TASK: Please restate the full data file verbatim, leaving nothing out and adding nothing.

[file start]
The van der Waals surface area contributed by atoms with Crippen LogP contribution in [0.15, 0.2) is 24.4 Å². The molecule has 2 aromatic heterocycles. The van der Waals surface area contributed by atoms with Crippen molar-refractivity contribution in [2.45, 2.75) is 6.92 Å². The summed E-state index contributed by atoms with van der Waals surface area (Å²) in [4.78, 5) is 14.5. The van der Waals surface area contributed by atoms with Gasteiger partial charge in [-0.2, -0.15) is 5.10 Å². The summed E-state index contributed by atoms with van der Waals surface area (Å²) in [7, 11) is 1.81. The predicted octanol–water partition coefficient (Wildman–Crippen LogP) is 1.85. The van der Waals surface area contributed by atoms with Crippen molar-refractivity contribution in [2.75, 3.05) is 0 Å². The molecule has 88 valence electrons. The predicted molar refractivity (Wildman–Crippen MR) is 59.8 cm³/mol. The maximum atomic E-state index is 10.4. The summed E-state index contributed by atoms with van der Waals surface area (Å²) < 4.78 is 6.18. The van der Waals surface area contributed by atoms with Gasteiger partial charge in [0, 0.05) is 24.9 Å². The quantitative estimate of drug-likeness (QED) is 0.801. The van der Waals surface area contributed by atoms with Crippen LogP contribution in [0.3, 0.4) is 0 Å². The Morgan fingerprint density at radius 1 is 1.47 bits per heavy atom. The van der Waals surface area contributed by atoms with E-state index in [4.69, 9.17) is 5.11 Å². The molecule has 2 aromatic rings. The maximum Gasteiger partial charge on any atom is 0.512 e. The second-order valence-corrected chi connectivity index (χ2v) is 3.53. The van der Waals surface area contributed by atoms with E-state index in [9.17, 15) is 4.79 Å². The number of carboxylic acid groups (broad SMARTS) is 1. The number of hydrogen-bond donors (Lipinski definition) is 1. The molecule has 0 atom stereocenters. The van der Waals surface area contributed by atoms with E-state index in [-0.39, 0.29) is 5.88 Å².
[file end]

The van der Waals surface area contributed by atoms with Crippen LogP contribution in [0.15, 0.2) is 24.4 Å². The molecule has 2 aromatic heterocycles. The van der Waals surface area contributed by atoms with Crippen molar-refractivity contribution in [2.45, 2.75) is 6.92 Å². The summed E-state index contributed by atoms with van der Waals surface area (Å²) in [4.78, 5) is 14.5. The van der Waals surface area contributed by atoms with Gasteiger partial charge in [-0.2, -0.15) is 5.10 Å². The summed E-state index contributed by atoms with van der Waals surface area (Å²) in [7, 11) is 1.81. The predicted octanol–water partition coefficient (Wildman–Crippen LogP) is 1.85. The van der Waals surface area contributed by atoms with Crippen molar-refractivity contribution in [2.75, 3.05) is 0 Å². The molecule has 88 valence electrons. The predicted molar refractivity (Wildman–Crippen MR) is 59.8 cm³/mol. The maximum atomic E-state index is 10.4. The summed E-state index contributed by atoms with van der Waals surface area (Å²) < 4.78 is 6.18. The van der Waals surface area contributed by atoms with Gasteiger partial charge in [0, 0.05) is 24.9 Å². The quantitative estimate of drug-likeness (QED) is 0.801. The van der Waals surface area contributed by atoms with Crippen LogP contribution in [0.3, 0.4) is 0 Å². The Morgan fingerprint density at radius 1 is 1.47 bits per heavy atom. The van der Waals surface area contributed by atoms with E-state index in [4.69, 9.17) is 5.11 Å². The molecule has 2 aromatic rings. The maximum Gasteiger partial charge on any atom is 0.512 e. The second-order valence-corrected chi connectivity index (χ2v) is 3.53. The van der Waals surface area contributed by atoms with E-state index in [9.17, 15) is 4.79 Å². The number of carboxylic acid groups (broad SMARTS) is 1. The number of hydrogen-bond donors (Lipinski definition) is 1. The molecule has 0 atom stereocenters. The van der Waals surface area contributed by atoms with E-state index in [-0.39, 0.29) is 5.88 Å².